I was staring at the waves at the beach. It was the summer solstice, and I had no desire to step foot into Coney Island’s murky waters. I was occupying space on a blanket, which was provided by my homeless friend Johnny. His friend, Vince, who I assumed was a little more than just a friend, sat on the blanket, bored out of his mind, and restless. His attempts to annoy Johnny into leaving were met with indifference. “Shut up, before I smack you!” yelled Johnny, repeatedly, visibly losing patience behind his wraparound sunglasses. It was a beautiful afternoon and I found myself lounging on the beach, with two homeless men, whose ridiculous spousal disputes I was trying to mediate.
Vince would eventually make his exit, but not without letting it be known that laying around like a beached whale was such a humdrum activity. Upon his departure, I offered to get a bite to eat — a few chicken tenders and fries. When I returned, Johnny apologized for Vince’s behavior and waved over the guy selling Heineken’s and shots of rum. Despite my protest, Johnny insisted he pay for the drinks since I had bought lunch. Later that night, he would accompany me on a party bus that would escort us to a boat with burlesque, music, food and more booze. That’s how I spent my entrance into the summer of 2013.
Unlike most New Yorkers, I don’t pity, nor am I repulsed by the homeless that inhabit this city. I’m well aware that many of them yield questionable hygiene, tip the scales of mental health in favor of insanity, and are inherently irresponsible individuals…but so are hipsters and I don’t hold that against them, either. There’s no way I can get a grasp of this seemingly ineffable liaison I’ve developed with the homeless, all I know is that it exists. Is there a reason for its existence? I don’t know. What I do know is that it has existed for a while.
As a teen, I once needed directions to get to a specific ticket booth at the Times Square — 42nd Street Port Authority Bus Terminal. I asked a homeless guy for directions and he not only escorted me to where I needed to go, but he also gave me a quick tour of the immediate area, which I wasn’t too familiar with at the time.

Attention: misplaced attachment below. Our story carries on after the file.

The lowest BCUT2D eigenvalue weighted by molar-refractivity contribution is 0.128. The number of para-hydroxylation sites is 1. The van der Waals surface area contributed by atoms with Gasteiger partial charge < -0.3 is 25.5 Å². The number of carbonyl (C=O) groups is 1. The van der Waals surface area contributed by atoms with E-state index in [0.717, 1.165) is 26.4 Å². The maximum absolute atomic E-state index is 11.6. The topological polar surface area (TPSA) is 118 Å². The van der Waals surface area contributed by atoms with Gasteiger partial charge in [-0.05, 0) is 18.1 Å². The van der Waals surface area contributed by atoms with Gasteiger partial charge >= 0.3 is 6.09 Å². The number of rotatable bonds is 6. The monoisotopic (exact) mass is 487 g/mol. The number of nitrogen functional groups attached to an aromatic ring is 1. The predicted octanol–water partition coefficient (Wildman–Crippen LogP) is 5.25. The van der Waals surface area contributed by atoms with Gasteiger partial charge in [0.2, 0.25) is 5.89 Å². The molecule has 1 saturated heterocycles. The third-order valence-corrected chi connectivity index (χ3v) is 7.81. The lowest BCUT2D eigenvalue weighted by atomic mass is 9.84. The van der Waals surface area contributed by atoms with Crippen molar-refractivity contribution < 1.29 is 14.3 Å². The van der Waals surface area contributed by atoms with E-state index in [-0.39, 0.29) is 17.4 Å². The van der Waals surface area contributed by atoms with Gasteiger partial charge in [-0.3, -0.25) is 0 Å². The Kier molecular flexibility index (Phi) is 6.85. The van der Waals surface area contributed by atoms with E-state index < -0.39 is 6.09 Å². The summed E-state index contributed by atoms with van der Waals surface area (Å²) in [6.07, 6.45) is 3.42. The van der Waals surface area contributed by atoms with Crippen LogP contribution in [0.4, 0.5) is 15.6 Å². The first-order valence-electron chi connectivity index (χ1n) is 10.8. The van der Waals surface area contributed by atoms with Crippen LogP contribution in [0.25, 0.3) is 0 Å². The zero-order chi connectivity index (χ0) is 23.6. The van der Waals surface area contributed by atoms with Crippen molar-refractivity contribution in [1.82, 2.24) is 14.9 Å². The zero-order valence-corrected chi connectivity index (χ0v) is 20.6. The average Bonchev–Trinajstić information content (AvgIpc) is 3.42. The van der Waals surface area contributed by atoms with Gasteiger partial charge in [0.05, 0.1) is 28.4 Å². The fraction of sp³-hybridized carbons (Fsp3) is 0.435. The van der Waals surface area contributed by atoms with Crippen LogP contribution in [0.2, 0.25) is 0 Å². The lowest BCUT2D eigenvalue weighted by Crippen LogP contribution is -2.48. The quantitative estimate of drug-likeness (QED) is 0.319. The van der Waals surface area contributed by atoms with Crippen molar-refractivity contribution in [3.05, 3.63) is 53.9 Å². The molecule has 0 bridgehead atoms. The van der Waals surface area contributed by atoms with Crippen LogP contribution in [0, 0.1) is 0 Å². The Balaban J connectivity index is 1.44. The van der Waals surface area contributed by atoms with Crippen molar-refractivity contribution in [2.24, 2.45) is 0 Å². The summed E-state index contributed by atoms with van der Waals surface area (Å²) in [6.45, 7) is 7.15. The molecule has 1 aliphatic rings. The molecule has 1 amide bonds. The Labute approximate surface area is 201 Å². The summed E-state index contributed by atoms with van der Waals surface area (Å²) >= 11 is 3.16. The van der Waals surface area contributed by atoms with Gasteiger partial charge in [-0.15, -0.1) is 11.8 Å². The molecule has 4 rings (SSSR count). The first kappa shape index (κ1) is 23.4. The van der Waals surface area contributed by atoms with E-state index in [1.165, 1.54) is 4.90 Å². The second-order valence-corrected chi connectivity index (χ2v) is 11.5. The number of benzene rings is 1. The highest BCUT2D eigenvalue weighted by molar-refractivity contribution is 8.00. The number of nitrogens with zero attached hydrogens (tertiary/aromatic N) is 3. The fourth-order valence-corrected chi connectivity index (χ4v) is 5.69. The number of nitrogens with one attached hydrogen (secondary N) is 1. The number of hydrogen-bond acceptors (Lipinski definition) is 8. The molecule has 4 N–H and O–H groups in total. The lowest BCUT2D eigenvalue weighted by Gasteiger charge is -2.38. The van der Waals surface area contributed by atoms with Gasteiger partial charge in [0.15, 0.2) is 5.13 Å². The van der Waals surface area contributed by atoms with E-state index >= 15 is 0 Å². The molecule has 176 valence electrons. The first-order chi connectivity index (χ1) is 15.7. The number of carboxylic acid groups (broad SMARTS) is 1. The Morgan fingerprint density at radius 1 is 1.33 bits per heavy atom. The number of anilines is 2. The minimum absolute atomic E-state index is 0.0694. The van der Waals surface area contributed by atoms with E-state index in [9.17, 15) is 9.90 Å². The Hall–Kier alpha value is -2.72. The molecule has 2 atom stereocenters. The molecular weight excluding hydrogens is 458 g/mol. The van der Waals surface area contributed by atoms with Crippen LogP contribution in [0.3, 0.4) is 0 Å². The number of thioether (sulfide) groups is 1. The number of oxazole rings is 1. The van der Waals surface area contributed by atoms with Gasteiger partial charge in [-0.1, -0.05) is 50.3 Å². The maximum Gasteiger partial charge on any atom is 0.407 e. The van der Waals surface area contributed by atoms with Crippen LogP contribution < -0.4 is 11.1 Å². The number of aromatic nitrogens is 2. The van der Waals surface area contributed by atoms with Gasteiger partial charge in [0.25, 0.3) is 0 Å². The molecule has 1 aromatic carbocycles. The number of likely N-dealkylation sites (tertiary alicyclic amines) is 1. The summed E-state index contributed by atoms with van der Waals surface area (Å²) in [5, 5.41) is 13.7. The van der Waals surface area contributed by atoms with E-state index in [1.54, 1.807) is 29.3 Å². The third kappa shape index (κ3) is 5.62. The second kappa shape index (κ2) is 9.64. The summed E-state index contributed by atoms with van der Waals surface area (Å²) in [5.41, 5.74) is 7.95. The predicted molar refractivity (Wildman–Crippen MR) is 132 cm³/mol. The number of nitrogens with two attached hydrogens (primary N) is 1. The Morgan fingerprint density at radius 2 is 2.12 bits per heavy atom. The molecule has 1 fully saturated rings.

Once, I was on my way to a job interview, and I had intended to buy some gum before I hopped on the train for my appointment. Unfortunately, at the time, I was painfully broke and, aside from my train fare, I only had a quarter in my pocket to spare. Lucky, I thought. I wasn’t (and I’m still not) an avid gum consumer, and so my assumption was that a pack of gum was still selling for 25 cents. Wrong! Apparently the price skyrocketed to the steep price of 35 cents, which left me to fervently dig in my pockets for a dime that wasn’t there but hoped would fly out my ass.
A spaced out homeless guy stared at me as his buddy was doing some grocery shopping in the bodega. He never said a word. He just sorted through all the coins he was holding in his pocket, picked enough out to pay for the gum and gave them to me. I thanked him as we gazed at each other, bewildered by the occurrence, and the nodding of his head signaled the conclusion of this ironic episode of beneficence.
When I speak to people about the homeless, I’m usually met with feelings that border on abhorrence and loathing, because no one likes the homeless. I wouldn’t expect anyone to love them. It just seems that, based on the stories I’m told, no one ever gives them the respect or even recognize them as a fellow human being. Worse yet, most people don’t even familiarize themselves with their story — the lost loved ones, their overbearing demons, and the broken dreams that have removed the mirthful cloak from their faces.
At work last winter, I used to package some food and drinks for a man named Victor. He was a soft-spoken gentleman who would stop by on a Wednesday or Thursday night. At first, I noticed he’d rummage through the garbage bags of nearby restaurants, looking for food. When I approached him, he claimed to be a part of small clique of homeless people. He was responsible for bringing dinner back for those designated nights. During a slow evening, I would stand outside anticipating his arrival. Then one night he stopped showing up. It’s been months since I’ve seen Victor. I hope he’s okay, wherever he is.